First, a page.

As for Wenger out, I’m not saying that. There’s no point. I’ve been writing this blog for 10 years (in January) and for 8 years of that I was a staunch Wenger defender. I still love Arsene Wenger and appreciate what he’s done for this club but man, at some point I have to take a look at what’s going on and say this isn’t good work anymore. I mean how many years did we complain about Eboue being too far up the pitch, or Denilson not killing off a counter, or Clichy making brain farts, or Bellerin too far up the pitch, or Coquelin not forming a good partnership in midfield, or Xhaka’s brain farts, or players who want away (and then going on to win trophies everywhere else).. at some point you think, maybe this isn’t all just down to the players. Maybe you don’t. I do.

      And as for this piece, all I’m saying is “this is what happened last season”. Alexis got fed up with the grabasstic organization in defense and that was something he has zero control over. So, it’s not at all a surprise that he’s running as fast as he can away from Wenger.

      1. “Where the team fell apart was defensively between December and March.”
        –Yes but why? It was the same players who played respectable defense for most of the rest of the season. Why did the bottom fall out all of a sudden? You see that kind of thing in all of sports when a whole team is not playing together and has lost confidence.

        “Why is it that Wenger now has a poor defensive record and yet he was also the manager of those teams which were so incredibly good at defending?”
        –Arsene is an offensive coach and always has been. We were reliant on superb individuals in defence then just as we are now. It’s a very different style than Mourinho’s, Sampaoli’s or Cholo’s. He doesn’t play the way they play because he doesn’t want to play that way. Is that bad? I guess that depends on your perspective.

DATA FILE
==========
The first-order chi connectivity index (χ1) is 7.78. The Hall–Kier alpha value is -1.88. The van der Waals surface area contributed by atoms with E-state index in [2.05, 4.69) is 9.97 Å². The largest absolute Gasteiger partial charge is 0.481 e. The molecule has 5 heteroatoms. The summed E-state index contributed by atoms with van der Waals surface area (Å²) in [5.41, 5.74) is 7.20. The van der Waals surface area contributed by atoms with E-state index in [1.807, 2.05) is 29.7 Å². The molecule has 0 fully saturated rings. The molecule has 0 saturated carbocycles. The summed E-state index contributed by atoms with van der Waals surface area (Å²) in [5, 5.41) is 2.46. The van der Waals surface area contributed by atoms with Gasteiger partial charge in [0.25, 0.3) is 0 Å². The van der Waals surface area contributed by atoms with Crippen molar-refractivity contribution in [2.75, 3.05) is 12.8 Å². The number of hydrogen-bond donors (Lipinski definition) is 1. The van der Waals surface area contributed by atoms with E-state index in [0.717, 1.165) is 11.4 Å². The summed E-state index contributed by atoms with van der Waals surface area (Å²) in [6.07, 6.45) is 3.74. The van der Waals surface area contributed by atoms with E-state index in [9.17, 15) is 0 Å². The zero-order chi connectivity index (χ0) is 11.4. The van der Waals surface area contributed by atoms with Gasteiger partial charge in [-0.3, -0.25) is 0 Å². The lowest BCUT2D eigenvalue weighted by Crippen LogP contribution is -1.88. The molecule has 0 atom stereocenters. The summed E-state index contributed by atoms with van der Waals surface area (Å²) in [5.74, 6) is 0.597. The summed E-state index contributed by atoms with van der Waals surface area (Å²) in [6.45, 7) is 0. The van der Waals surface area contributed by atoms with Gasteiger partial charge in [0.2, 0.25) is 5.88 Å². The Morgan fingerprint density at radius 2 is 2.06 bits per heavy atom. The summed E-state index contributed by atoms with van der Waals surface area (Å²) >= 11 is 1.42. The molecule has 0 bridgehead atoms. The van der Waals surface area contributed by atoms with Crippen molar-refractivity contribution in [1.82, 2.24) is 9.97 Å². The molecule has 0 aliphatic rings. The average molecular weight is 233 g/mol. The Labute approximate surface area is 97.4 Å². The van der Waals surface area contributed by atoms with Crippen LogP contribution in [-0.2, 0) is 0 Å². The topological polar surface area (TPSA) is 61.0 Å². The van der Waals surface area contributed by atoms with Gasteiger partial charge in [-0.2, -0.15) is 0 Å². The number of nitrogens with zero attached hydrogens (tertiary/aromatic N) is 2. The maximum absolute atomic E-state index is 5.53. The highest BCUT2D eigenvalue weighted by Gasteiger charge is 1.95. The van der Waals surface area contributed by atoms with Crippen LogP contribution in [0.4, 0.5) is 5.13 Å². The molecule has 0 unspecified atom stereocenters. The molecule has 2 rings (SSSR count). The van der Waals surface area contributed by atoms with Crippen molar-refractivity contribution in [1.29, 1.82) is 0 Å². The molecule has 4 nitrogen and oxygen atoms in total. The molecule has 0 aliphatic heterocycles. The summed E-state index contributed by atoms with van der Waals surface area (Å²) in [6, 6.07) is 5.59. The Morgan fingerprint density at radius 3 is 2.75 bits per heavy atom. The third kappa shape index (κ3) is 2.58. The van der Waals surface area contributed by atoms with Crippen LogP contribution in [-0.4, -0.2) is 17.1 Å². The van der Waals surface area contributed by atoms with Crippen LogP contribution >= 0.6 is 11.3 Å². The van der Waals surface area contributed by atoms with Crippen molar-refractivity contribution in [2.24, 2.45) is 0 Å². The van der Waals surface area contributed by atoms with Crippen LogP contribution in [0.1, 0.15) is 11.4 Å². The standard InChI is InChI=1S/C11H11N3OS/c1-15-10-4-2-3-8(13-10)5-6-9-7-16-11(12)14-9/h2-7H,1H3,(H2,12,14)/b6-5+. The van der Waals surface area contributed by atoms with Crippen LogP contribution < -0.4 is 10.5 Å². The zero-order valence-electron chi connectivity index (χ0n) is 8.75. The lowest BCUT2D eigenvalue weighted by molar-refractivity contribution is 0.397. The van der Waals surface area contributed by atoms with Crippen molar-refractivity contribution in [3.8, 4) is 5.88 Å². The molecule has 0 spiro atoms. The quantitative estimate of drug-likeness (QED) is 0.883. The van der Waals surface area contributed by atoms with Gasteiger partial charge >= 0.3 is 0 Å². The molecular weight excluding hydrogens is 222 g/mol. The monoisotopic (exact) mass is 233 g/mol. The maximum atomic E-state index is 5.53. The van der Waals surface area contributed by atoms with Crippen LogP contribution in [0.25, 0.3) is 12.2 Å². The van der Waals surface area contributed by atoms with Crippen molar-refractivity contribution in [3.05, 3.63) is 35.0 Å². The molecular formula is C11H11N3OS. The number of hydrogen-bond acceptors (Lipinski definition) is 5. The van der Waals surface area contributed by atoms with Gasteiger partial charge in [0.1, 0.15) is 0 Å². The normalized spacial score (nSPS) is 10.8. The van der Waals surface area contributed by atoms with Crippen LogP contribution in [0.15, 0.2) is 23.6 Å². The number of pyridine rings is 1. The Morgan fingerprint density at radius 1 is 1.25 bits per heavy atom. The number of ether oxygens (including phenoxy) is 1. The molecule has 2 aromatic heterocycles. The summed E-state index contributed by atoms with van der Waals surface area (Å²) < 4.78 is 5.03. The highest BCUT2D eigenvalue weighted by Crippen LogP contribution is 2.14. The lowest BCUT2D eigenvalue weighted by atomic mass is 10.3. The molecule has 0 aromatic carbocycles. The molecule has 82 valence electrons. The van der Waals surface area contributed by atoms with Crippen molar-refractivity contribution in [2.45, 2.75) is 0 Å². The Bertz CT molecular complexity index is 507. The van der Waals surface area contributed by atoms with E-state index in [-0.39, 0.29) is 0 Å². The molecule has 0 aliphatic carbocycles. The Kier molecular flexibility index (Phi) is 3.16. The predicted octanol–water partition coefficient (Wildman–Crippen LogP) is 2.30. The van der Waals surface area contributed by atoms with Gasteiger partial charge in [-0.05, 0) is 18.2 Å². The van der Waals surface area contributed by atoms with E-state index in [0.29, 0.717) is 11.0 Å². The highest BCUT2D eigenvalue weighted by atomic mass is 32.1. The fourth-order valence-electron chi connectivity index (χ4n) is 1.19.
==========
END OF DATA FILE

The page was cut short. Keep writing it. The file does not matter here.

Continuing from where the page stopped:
“The reason he can’t replicate that defense from 2005 is because he doesn’t have Sol Campbell around anymore.”
        –More importantly, he doesn’t have a squad that’s head and shoulders above the rest of the league anymore. Sol was brilliant, but so was that whole team. Koscielny more or less is that player on the current squad. Doesn’t Wenger get credit for him? He was not established prior to coming to us. Neither was Kolo Toure.

        “I mean how many years did we complain about Eboue being too far up the pitch, or Denilson not killing off a counter, or Clichy making brain farts, or Bellerin too far up the pitch, or Coquelin not forming a good partnership in midfield, or Xhaka’s brain farts, or players who want away (and then going on to win trophies everywhere else).. at some point you think, maybe this isn’t all just down to the players.”
        –To me it’s down to the difference between our players and the competition. That gap shrunk through the years as financial dynamics shifted so radically. You can view the struggles we’ve had as a brilliant manager squeezing every last drop from comparatively limited squads, or you can view it as stagnation under the leadership of stale despot content with a minimum achievement. I suppose that difference in perspective underlines the arguments we have. There are elements of truth to both sides which makes the argument a compelling one.

        “And as for this piece, all I’m saying is “this is what happened last season”. Alexis got fed up with the grabasstic organization in defense and that was something he has zero control over. So, it’s not at all a surprise that he’s running as fast as he can away from Wenger.”
        –This is all pure conjecture on your part. We can trade in opinions, so I have no problem with you saying it, but it would behoove you to recognize your claims for what they are.

        1. Mid-year, mid season collapses have been a feature of Arsenal campaigns for long years now. And you ask why, as if this was something new this year. This is a BIG part of fans’ huge increased disgruntlement with Wenger’s management. Why (in 2016/2017) is the wrong question. Why Wenger hasn’t found a fix (and indeed presided of the worst initiation of his regular mid-season collapses) is the more profound question.